JPMorgan Chase CEO Jamie Dimon recently, and jokingly, pointed out a bit of hypocrisy on the part of the press: news media corporations set aside a higher percentage of their revenue for compensation than the banks that journalists like to trash. “Worse than that,” he said, “[your companies] don’t even make any money!”

Very funny, Mr. Dimon.

It is true, though, that we paupers in the media are usually as breathlessly envious of bankers’ salaries as we are repulsed. Perhaps as a way of resolving this tension, journalists have been doing some fantastic work covering the ongoing crisis in compensation at big banks, providing an excellent source of amusement and Schadenfreude for the public.

Coupon-clipping bankers

Bloomberg’s Max Abelson recently filed a wonderfully faux-sympathetic piece about financiers who have been reduced from spendthrifts to bargain-hunters like the rest of us. Perhaps my favorite source in the story is Daniel Arbeeny, a headhunter on the Street, whose income has declined steeply — as one might imagine it would amid hiring freezes and layoffs.

… Arbeeny said his “income has gone down tremendously.” On a recent Sunday, he drove to Fairway Market in the Red Hook section of Brooklyn to buy discounted salmon for $5.99 a pound.

They have a circular that they leave in front of the buildings in our neighborhood,” said Arbeeny, 49, who lives in nearby Cobble Hill…”We sit there, and I look through all of them to find out where it’s worth going.”…He reads other supermarket circulars to find good prices for his favorite cereal, Wheat Chex.

“Wow, did I waste a lot of money,” Arbeeny said.”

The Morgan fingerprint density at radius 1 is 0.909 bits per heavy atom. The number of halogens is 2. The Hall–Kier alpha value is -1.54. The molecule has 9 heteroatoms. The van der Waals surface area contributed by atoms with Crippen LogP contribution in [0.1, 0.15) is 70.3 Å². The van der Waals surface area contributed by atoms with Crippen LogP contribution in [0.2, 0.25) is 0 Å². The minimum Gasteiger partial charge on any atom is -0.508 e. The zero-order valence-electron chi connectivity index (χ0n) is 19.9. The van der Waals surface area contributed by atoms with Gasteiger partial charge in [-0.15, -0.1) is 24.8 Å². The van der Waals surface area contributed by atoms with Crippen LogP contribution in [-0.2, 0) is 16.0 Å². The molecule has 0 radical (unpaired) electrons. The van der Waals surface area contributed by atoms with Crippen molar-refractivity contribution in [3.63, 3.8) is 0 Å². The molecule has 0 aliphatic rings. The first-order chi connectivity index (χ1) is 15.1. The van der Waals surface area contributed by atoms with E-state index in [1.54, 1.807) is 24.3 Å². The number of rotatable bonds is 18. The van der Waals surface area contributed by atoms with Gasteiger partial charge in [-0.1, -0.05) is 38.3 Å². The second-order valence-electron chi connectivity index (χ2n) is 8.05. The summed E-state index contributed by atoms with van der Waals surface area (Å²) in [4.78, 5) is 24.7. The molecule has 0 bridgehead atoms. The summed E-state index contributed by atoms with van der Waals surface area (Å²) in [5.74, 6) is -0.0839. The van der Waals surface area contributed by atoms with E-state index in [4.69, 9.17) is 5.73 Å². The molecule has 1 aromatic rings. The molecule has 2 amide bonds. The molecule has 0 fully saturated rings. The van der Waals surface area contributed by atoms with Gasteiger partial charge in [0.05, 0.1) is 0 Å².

The piece is full of gems like that, including a hedge funder who spends nearly $50,000 a year — more than the median household income in the United States — between his labradoodle, his bichon frise, and membership to a “peer-based learning group for investors called Tiger 21.” It’s worth reading in its entirety.

Stealing candy from babies

It’s not cheap being rich, but it also isn’t good for your morality, at least according to another dryly hilarious Bloomberg story.

Paul Piff, a Ph.D. candidate at Berkeley recently conducted seven experiments, looking for patterns in ethics across social strata. Piff found that wealthier subjects were more likely to lie, cheat and steal — but only committing “minor infractions.”

For example:

One experiment invited 195 adults recruited using Craigslist to play a game in which a computer “rolled dice” for a chance to win a $50 gift certificate. The numbers each participant rolled were the same; anyone self-reporting a total higher than 12 was lying about their score. Those in wealthier groups were found to be more likely to fib, Piff said.

Piff also tested the wealthy’s willingness to yield to pedestrians at crosswalks and take candy set aside for children. Though Piff’s studies were designed in less-than-scientific fashion, they point to an uncomfortable suspicion many of us have: that there are many in the upper-class with little concern for the greater good, that Gordon Gekko’s credo lives on.

But the Gordon Gekkos need their Bud Foxes, and if coupon clipping and Brooklyn duplexes are all that the future holds for Wall Streeters — at least some of them — the life of a banker might lose its lustre.

A banker’s job is to help direct capital towards its highest and best use. It’s an important job — someone has to do it! — but it isn’t cool, or at least it shouldn’t be. Athletes are cool, rappers are cool, supermodels are cool. As backwards as it may sound, a responsible society would likely prevent banking from being cool in the same way. If having lots of money tends to make people want even more money — as Piff’s studies suggest — bankers could become  irresponsible in performing their incredibly important duties — duties we don’t bestow upon athletes, rappers and supermodels. And isn’t that exactly what happened before 2008?

And this doesn’t just apply to bankers. The same could be said for journalists. Thomas Friedman lives in a mansion — think about that.

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